As a pilot, I did not believe in UFOs but we had just had a near mid-air collision with one! When Little told radar control what had just happened he was met with ridicule. Later he recalled, I became very angry and threw the microphone on the floor instead of hanging it on the clip… We all knew we had just seen a UFO but we didn’t know what to say. We were afraid that if we told anybody we would lose our pilot’s licenses. This was very important to us because we were all hoping to become commercial airline pilots. It could be the end of our careers. Investigator Smith also discovered that Little was told by radar control that a United B727 captain allegedly had just reported the same shaped object over Washington (about 535 miles away)! I could not locate any record of this other claimed sighting which isn’t surprising given the continuing attitude of derision shown toward air crew by authorities on the ground and the understandable reticence to report bizarre aerial sightings. `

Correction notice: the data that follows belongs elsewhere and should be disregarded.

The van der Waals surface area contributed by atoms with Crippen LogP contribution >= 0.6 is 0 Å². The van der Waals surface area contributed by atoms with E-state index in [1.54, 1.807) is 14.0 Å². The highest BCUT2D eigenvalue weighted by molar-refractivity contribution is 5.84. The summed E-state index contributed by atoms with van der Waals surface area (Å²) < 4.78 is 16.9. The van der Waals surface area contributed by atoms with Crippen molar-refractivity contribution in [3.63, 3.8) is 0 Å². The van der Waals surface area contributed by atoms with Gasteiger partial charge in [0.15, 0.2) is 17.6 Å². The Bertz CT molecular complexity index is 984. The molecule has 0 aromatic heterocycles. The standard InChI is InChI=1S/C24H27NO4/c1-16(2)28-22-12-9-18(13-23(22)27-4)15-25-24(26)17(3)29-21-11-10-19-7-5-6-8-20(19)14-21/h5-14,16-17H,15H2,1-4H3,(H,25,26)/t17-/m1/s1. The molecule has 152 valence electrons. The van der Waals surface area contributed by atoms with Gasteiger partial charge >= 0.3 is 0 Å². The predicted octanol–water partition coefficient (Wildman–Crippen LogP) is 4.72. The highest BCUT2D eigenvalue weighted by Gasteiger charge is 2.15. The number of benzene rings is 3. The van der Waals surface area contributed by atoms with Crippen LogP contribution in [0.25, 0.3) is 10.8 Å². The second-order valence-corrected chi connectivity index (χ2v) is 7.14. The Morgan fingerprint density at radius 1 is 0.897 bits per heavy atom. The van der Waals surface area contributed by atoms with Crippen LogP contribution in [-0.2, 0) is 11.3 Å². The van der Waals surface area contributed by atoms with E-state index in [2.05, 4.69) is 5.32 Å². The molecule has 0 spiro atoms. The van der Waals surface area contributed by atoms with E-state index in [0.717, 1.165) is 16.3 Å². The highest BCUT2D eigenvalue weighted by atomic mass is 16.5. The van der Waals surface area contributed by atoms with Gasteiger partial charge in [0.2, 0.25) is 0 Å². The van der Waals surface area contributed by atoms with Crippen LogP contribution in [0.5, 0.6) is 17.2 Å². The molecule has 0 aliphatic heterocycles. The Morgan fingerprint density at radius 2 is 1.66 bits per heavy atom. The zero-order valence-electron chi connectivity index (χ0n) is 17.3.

One final word is appropriate. Is it possible that Jacksonville radar was actually tracking the UAP and not the aircraft when the several clock-wise deviating VOR events were taking place? It isn’t clear whether the aircraft had a transponder (they were relatively expensive at the time) so that ground radar might have had only a weak return from the aircraft’s skin paint. Indeed, broadband radar in the 1960s wasn’t particularly effective when it comes to a non-transponder equipped aircraft. The far larger radar skin paint return from the triangular object might have been significantly larger than that of the aircraft. If true, this would explain the progressive clockwise deviation of the ground radar’s track that also corresponded with the south-bound movement of the UAP before it apparently changed its heading to approach the aircraft. (Smith, W., A huge open triangular UFO, International UFO Reporter, Pp. 4-6, Sept./October 1984, Center for UFO Studies, Chicago, Illinois).